Hanna Müller

by Lenny Spruce


“Freja,” (2014). Aquarelle and ink. 29.7 x 42 centimeters. Courtesy the Artist.


“Frida,” (2012). Aquarelle and ink.  29.7 x 42 centimeters. Courtesy the Artist.


“Perfume Editorial for Instyle,“ 2014. Aquarelle and ink. 29.7 x 42 centimeters. Courtesy the Artist and InStyle.


“Vilken,” (2014). Aquarelle and ink. 48 x 35.3 centimeters. Courtesy the artist.

Hanna Müller

No Such Thing As Static Happiness

Some indigenous peoples renounce imagery of the dead because they know that to see the dead portrayed is to summon and agitate their immortal spirit—to revive and reawaken them through memory.

Swedish illustrator Hanna Müller’s work is an imprint of an imprint. An abstraction from a photographic form that is itself abstracted from some fleeting moment of existence. Photography adds layers of confection and opacity to the rawer human experience of these moments. Müller’s work (which has exhibited at Fashion Space Gallery at London College of Fashion, appeared in collaboration with BOSS Orange, and in publications such as Madame Figaro) is an extraction of that replica: The essential lines of shape remain; the jawbone, the ridge of the nose, the hair, the makeup, the fashion—all achieved with incredibly succinct and precise detail. But it is the idealized—the fabulous—which retains the deepest imprint.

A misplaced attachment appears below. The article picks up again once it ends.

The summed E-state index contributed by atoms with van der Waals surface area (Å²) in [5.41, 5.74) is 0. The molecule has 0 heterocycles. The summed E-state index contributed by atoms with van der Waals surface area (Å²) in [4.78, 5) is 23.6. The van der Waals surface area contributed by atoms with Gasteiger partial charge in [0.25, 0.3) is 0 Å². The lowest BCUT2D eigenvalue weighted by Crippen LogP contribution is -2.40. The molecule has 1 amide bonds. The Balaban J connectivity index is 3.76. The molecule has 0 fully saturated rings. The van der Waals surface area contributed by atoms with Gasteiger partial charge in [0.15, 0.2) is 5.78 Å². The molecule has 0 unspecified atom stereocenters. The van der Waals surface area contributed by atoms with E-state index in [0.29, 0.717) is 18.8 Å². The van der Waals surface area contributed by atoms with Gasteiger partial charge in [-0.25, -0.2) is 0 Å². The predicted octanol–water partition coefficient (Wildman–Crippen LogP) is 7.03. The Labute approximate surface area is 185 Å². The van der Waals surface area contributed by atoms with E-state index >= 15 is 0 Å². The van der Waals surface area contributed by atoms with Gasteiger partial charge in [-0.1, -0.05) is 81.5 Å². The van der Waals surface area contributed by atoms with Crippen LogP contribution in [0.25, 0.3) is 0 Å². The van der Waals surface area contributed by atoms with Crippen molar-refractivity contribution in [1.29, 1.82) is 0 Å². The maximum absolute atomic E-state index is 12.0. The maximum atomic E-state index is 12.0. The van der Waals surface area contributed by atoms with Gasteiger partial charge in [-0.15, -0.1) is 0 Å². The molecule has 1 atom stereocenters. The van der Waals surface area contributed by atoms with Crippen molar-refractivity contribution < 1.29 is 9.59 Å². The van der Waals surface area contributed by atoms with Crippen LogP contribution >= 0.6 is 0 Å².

This is the Nine Lives Issue. Do you feel you've lived multiple lives? How so? Not in a spiritual sense, no. But I think it is extraordinary to imagine where all the physical parts that I am have been. Where in the universe they were created, which forms they've been part of before they became a part of me, and where they will be in the future.

What attracts you to femininity as subject matter? The softness. When it comes to creating images I've always been drawn to women’s long and soft lines.

What do you think is crucial in imparting sensuality in your illustrations? I never intentionally aim for sensuality when I paint. I find inspiration in a serious and earnest state of mind, to which sensuality is closely connected. I guess that is what is reflected in my illustrations.

What is challenging about the fashion space when it comes to representation or interpretation in your artwork? I don't think it is challenging. It's actually quite a simple process—I paint what I am aesthetically drawn to and then it becomes a simple process to implement fashion in my illustrations.

What to you defines loss? Loss, to me, is closely related to human relationships and I rarely feel sorrow over material objects. But when someone I love disappears from my life I feel such strong grief, to a point where it almost appears as physical pain.